Jason Henzell has the accent and the pedigree to do quite well in Jamaica. His father Perry Henzell produced and directed the defining film about Jamaica heard ’round the world, The Harder They Come, starring Jimmy Cliff. A movie poster decorates Henzell and his family’s inn, Jake’s Hotel, on Treasure Beach on the south coast. It’s decidedly more rural here, a village, he told us over a breakfast of akee and saltfish, the national dish.
“I want to create the Martha’s Vineyard of Jamaica!” he said. He told us about meeting Massachusetts governor Deval Patrick in Provincetown, and how a friend who owns five restaurants on the cape shares dozens of his best workers during the off season. It works out great–we met our boatman Captain Joseph who lit up when I said I was from Mass, “I go to Provincetown every year!”
What Henzell has done here at Jakes is to create a farm to table experience here in rural Jamaica. The area is full of small farmers and fishermen who sell their wares to the Inn. A farm to table dinner out in a local farmer’s field brings a long, long table and an eager crowd of guests when it’s held every month. But the thing that really excites Jason is sports.
“You’ve got to come see our sports complex!” he said, and we rode bikes down country lanes and met him with blueprints in his hand, showing us first the beautiful two soccer fields, and one set up for cricket. Henzell is a master of getting partnerships, sponsorships and other financial devices to expand his vision of turning St Elizabeth parish into Jamaica’s sports capital. They hit up Digicell the local cellphone providers, for the fields, and Scotia Bank for the basketball courts. “I took the guy out here after they agreed to pay for half, and I said, ‘Hey we can’t play on half a court.” So in six months we got the other half!”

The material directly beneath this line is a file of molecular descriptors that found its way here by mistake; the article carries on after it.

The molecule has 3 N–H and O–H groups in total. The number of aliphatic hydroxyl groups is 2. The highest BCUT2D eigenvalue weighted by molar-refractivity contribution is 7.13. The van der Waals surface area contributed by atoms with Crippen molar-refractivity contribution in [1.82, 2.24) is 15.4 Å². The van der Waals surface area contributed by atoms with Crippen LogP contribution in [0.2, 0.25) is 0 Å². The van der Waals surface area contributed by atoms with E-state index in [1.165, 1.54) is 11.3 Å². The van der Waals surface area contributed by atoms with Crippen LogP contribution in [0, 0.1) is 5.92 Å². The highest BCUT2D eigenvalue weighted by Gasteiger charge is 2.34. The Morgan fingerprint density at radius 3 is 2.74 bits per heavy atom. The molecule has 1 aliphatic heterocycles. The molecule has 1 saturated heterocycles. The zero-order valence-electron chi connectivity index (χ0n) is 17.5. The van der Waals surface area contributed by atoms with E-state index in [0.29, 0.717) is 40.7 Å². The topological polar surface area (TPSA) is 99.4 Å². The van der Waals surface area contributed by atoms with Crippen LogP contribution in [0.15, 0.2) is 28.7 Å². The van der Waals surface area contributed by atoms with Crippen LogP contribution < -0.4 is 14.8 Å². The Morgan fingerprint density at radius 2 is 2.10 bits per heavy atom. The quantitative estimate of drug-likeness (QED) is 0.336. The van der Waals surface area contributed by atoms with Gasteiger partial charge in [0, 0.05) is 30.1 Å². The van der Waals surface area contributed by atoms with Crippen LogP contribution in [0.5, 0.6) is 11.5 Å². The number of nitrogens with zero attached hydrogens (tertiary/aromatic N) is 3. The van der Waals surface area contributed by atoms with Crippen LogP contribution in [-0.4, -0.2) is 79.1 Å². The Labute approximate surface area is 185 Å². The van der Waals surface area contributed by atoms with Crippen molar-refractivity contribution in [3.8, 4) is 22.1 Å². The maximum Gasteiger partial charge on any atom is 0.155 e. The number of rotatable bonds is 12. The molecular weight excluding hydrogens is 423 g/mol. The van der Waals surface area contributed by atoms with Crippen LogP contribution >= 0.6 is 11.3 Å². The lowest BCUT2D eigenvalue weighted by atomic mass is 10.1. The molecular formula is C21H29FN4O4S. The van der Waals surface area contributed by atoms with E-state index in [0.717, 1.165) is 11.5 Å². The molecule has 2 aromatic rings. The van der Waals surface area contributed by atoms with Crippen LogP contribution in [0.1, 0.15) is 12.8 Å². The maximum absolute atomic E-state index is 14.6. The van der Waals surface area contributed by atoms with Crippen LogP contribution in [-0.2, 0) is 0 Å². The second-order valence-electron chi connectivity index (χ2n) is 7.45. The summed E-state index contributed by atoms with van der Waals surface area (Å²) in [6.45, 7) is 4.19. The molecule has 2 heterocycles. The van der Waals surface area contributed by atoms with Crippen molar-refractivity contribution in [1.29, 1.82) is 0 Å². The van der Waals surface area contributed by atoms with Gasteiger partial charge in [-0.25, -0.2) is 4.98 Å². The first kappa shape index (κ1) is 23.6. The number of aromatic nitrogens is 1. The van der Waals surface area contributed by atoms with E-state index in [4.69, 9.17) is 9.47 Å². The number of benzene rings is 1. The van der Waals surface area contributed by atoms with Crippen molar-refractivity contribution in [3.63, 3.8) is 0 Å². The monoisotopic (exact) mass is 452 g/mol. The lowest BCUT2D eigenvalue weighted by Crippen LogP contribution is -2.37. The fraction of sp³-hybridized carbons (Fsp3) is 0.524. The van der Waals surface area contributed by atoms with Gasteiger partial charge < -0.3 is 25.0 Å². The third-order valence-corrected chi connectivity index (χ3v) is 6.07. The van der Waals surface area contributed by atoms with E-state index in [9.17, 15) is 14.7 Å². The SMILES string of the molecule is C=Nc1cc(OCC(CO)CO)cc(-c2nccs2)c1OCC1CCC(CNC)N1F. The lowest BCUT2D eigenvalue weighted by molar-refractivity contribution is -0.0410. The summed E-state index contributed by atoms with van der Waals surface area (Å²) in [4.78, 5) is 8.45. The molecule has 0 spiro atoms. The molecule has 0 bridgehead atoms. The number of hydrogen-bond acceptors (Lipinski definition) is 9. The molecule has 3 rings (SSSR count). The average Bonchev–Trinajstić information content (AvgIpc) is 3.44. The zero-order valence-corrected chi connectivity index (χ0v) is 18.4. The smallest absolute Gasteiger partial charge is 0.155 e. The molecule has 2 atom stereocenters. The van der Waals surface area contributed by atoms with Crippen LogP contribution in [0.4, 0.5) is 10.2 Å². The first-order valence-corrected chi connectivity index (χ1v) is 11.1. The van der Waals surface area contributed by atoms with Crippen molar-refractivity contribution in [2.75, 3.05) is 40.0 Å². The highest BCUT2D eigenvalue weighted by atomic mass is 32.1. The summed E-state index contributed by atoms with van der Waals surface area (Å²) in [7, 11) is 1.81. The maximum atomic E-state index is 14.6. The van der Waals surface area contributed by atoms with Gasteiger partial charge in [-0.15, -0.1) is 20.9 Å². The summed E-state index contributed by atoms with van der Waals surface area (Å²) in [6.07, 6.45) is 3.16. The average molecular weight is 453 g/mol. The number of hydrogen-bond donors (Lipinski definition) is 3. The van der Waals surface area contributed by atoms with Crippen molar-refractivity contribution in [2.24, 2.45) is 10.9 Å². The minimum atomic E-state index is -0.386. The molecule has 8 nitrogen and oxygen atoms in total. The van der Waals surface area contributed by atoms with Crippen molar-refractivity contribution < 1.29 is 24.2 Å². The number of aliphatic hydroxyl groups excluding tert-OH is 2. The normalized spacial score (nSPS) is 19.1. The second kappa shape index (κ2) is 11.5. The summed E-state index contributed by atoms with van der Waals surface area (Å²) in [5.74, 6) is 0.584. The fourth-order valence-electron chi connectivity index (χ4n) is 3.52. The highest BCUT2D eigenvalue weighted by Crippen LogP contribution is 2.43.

He has vision…and he has builders working on the first pavillion that will seat 700. But the plans call for much more grand expansion, and adding a baseball diamond. The kids in the area have flocked to the sports center’s pristine basketball and tennis courts, and we watched workers preparing yet another solar powered irrigation set up for another big soccer field. Henzell cajoles, makes deals with local politicians, and finds a way to keep his baby going, all under the aegis of the charity called Breds.
“We had a little tiny mention in Conde Nast Traveler, and they asked if we had a helipad. Not yet, but we built one soon enough.” He hired PR agencies in New York and London, and began cultivating a high end boutique property that emphasizes the ruralness, but has thick towels and plenty of hot water.
Today they have 30 rooms in the hotel, three cottages with two bedrooms and three four bedroom villas. They have on site nannies and yes, you can come by helicopter.